KIEV, Ukraine -- The auction of the state-owned fixed—line telephone monopoly due Dec. 28 will be the nation’s biggest since Kryvorizhstal was sold for a record $4.8 billion.
Ukraine’s government on Oct. 13 formally launched a privatization tender for a controlling stake in fixed-line telephone monopoly Ukrtelecom, the sale of which has long been stalled due to political gridlock.
The auction, to be wrapped up by Dec. 28, sets the stage for the nation’s biggest auction since top steel mill Kryvorizhstal was bought for a record $4.8 billion by the world’s largest steel group, ArcelorMittal.
With a starting price of $1.3 billion, the Ukrtelecom sale is likely to raise badly-needed fresh cash to cover stretched state finances. But don’t expect the biggest bidders to line up for Ukrtelecom, let alone a record-making sale price.
The sale is proceeding with controversial restrictions that threaten to exclude leading global telecommunications companies from the bidding.
As the first big sell-off of state property under President Viktor Yanukovych, who took power on Feb. 25, the Ukrtelecom sale is being watched closely to gauge how transparently privatization will be conducted under his leadership.
Concerns exist that valuable assets could be sold off at below-market prices to well-connected oligarchs, as happened when Yanukovych served as prime minister from 2002-2004 and again from 2006-2007.
It was, after all, in 2004 when Yanukovych served as premier that the Kryvorizhstal steel giant was first privatized for $800 million to two billionaire oligarchs, despite bids nearly twice as high by steel groups.
The winning bid then was by a consortium backed by longtime Yanukovych supporter Rinat Akhmetov, Ukraine’s richest man, as well as billionaire Viktor Pinchuk, son-in-law to then President Leonid Kuchma.
The Kryvorizhstal steel mill was renationalized and resold after the Orange Revolution by the government, then headed by Yulia Tymoshenko. It was and is still regarded as Ukraine’s only successful and clean privatization.
Five years later, fears are running high now that Yanukovych could try to limit competition for Ukrtelecom, ensuring that it ends up in the hands of chosen business allies.
On Oct. 13, Oleksandr Ryabchenko, head of Ukraine’s State Property Fund, expressed hope that at least $1.5 billion would be raised when the winning bid was chosen. But he admitted that competition could be limited by the tender conditions.
Top European telecoms companies that have to various degrees expressed interest in Ukrtelecom over the years – including Deutsche Telekom and Norway’s Telenor – are prohibited from taking part in the tender because they are more than 25 percent government-owned. Telecoms that hold more than a 25 percent market share in Ukraine are banned from bidding by another condition.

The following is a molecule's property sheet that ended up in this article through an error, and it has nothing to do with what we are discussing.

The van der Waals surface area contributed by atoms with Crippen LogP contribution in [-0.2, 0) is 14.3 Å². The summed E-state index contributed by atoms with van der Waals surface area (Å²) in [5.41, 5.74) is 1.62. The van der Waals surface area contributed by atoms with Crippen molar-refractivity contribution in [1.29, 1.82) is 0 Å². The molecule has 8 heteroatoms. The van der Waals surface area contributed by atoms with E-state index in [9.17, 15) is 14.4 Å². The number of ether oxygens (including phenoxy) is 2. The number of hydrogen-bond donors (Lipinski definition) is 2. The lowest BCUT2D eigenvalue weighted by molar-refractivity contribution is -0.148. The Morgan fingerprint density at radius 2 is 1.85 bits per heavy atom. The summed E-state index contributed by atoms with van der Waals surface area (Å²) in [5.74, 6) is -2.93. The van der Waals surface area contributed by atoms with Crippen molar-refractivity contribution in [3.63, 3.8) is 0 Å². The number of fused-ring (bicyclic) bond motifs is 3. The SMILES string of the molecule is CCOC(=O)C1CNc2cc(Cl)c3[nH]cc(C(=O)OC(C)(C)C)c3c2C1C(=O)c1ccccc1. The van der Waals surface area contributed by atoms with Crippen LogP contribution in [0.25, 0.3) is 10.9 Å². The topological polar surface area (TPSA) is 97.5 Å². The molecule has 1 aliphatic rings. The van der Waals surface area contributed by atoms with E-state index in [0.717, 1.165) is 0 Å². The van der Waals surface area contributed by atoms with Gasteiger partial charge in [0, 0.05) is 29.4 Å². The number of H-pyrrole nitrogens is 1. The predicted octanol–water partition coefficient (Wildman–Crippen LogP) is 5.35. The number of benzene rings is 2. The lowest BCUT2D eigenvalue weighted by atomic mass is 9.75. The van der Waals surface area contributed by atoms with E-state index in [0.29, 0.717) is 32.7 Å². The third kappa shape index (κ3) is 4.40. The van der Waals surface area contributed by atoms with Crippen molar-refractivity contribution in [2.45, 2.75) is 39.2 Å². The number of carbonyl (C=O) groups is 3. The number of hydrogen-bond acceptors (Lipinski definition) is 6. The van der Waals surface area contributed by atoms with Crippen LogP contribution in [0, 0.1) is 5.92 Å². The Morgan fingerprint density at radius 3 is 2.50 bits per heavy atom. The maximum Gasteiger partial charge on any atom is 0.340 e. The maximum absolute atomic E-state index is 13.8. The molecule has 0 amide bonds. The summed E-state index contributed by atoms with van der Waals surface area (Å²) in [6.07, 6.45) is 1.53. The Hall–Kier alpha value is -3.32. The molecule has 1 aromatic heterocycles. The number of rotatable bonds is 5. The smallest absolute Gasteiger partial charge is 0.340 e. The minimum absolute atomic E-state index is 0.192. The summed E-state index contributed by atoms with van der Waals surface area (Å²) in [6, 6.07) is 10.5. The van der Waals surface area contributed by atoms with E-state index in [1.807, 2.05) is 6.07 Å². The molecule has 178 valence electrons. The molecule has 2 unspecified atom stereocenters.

Oleksandr Bondar, former head of Ukraine's privatization agency, said the conditions were created to exclude some bidders. "The thing is being put together in an entirely unprofessional manner," Bondar said.
In a note to investors, Kyiv-based investment bank Dragon Capital concluded that the restrictions would boost tender chances for domestic billionaires and Russian bidders. ”We consider domestic business conglomerate System Capital Management and Russia’s AFK Sistema, which owns domestic cellular operator MTS, the most likely bidders for Ukrtelecom,” Dragon said.
System Capital Management is the business holding of Akhmetov.
Ryabchenko insisted that the tender restrictions were required by Ukrainian legislation, but neither he nor other top officials could explain why Yanukovych’s dominant ruling coalition could not change the legislation ahead of the tender to boost competition in the auction, and, in turn, generate more cash for budget coffers.
“We do not have the right to sell Ukrainian assets to other states. This is not privatization,” Ryabchenko said.
Meanwhile, Serhiy Lyovochkin, head of the presidential administration, stressed that the Ukrtelecom sale would be transparent. He also defended the bidding restrictions citing national security concerns and described Ukrtelecom as a “strategic” asset that provides telecommunications to much of the country, including government and military.
But Lyovochkin could not explain how such national security concerns could be minimized if Ukrtelecom is sold to private business interests, including Russian oligarchs who are strongly influenced by the Kremlin. “That’s a good question,” Lyovochkin said in at an Oct. 13 briefing in response to a question.
Experts say Ukrtelecom is a highly bureaucratic and mismanaged corporate dinosaur which has been milked of its profits and has sharply lost value in the past decade. It has fallen decades behind European peers in terms of introducing new telecoms technologies.
But it still controls about 80 percent of the fixed-line market in Ukraine, a country of 46 million citizens, as well as a major share of the nation’s telecommunications backbone.
It holds the country’s sole 3G license, has only a relatively small mobile business after its leading mobile phone company was sold off in 2003 to Russia’s MTS at a fire sale price of about $200 million.
Today, that mobile phone business is valued at billions of dollars, more than Ukrtelecom will itself be sold for. Moreover, the MTS mobile business in Ukraine generates perhaps hundreds of millions of dollars in profits annually, while Ukrtelecom mustered only $6 million in the first half of this year.
Without a strong mobile business of its own, Ukrtelecom has gradually lost clientele, revenues and profits. Corporate and private clients have increasingly turned to better quality services provided by privately-owned mobile and fixed-line operators.